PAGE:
Hearst is a small town in Ontario, Canada on Highway 11, more than 900 kilometres North-North-West of Toronto and Peterborough, and about 300 kilometres North-East of Lake Superior. Established due to the construction of the National Transcontinental Railway, the town was named in honour of William Hearst1.
Hearst sits so far north that it represents the last town in Ontario accessible by car, as anything further north requires the intervention of a helicopter or plane. Supporting a small population2 and the Université de Hearst, Hearst provides a fine base for outdoor pursuits such as hunting, fishing, skiing, camping and snowmobiling.
Hearst basically has two seasons - nine months of freezing cold followed by three months of bug-infested thaw. You can expect temperatures ranging from several degrees sub-zero to 30°C or more, all in the same day. Given such variable conditions, if you think you might need to sleep rough, have something warm to wear!
While the town provides standard accommodation - like the air-conditioned Companion Hotel-Motel3 located in downtown Hearst - you may find yourself at a loose end with limited funds. You could, for a third of the cost of a room at the hotel, have a go at camping at the sites near Fushimi Lake; but, at 41 kilometres from Hearst, that might be a little too far to go. So, what can you do when night rolls in and you need somewhere to get your head down?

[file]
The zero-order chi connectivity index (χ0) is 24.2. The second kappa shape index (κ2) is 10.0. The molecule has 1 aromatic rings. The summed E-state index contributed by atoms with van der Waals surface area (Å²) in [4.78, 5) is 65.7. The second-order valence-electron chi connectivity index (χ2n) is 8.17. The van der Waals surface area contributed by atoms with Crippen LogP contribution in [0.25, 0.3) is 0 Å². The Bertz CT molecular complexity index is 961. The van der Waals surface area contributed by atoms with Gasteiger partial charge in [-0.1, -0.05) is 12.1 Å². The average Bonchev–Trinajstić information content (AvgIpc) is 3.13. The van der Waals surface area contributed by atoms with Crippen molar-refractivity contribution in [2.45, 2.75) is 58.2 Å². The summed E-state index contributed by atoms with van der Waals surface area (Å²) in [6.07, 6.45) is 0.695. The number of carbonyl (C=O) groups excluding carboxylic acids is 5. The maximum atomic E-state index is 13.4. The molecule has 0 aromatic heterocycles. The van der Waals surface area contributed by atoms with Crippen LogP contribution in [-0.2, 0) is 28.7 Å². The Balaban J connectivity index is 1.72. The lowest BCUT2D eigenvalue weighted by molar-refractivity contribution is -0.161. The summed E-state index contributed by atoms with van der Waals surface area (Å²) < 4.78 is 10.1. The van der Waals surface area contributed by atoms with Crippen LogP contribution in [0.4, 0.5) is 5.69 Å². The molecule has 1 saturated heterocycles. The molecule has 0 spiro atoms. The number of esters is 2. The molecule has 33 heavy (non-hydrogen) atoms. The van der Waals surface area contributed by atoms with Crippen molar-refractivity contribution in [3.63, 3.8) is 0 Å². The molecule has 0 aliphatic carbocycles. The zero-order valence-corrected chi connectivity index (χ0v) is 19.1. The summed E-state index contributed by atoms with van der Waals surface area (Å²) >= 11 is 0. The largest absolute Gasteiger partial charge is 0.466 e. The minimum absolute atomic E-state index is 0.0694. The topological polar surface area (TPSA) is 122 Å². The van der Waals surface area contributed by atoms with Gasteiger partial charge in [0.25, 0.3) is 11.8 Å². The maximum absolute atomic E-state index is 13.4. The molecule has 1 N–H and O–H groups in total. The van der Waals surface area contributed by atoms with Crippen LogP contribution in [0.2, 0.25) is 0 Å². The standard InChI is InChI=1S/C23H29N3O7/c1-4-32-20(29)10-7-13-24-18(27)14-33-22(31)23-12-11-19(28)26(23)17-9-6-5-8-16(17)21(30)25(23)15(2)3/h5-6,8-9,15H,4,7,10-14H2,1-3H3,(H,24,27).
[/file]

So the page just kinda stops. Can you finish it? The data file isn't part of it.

Without money, you can still find places to sleep in Hearst. Wherever you lay your head down, you should always remain mindful of personal safety4. If you can, sleep in company - at least then you have someone to hand should you run into trouble. If you're not travelling with others, but have a vehicle - lock it up and park somewhere not too out of the way. Should you find yourself alone and without a vehicle, sleep somewhere not too far from company - like an all-night gas station or diner.
Hearst offers several places where you can sleep not too far off the beaten track.
Esso, 1112 Front Street. The 24-hour Esso has a trucker lounge with couches you can sleep on. If you get kicked out (for something minor like not actually being a trucker), you can sleep in the attached restaurant.
The Beer Store, 1106 Front Street. The Beer Store has a car park, which you can sleep in. You can expect to be cold and have the Beer Store owner shoo you away first thing in the morning - but, if needs must.
Thunderhouse Forest Services, 34 Rousse Street. The parking lot here has a bunch of old school buses used by the tree planters, where you might find somewhere to rest up.
Canada Post Corp, 21 9th Street. You can find a bench across the street from the post office (which sits a block south of the Queen's Hotel strip club).
Hearst Parks. Hearst supports several parks, intended to encourage sports and general community activities. You might chance a stay at one of these, though they're all maintained by the town and therefore may have staff less inclined to support your interest in a restful night's sleep.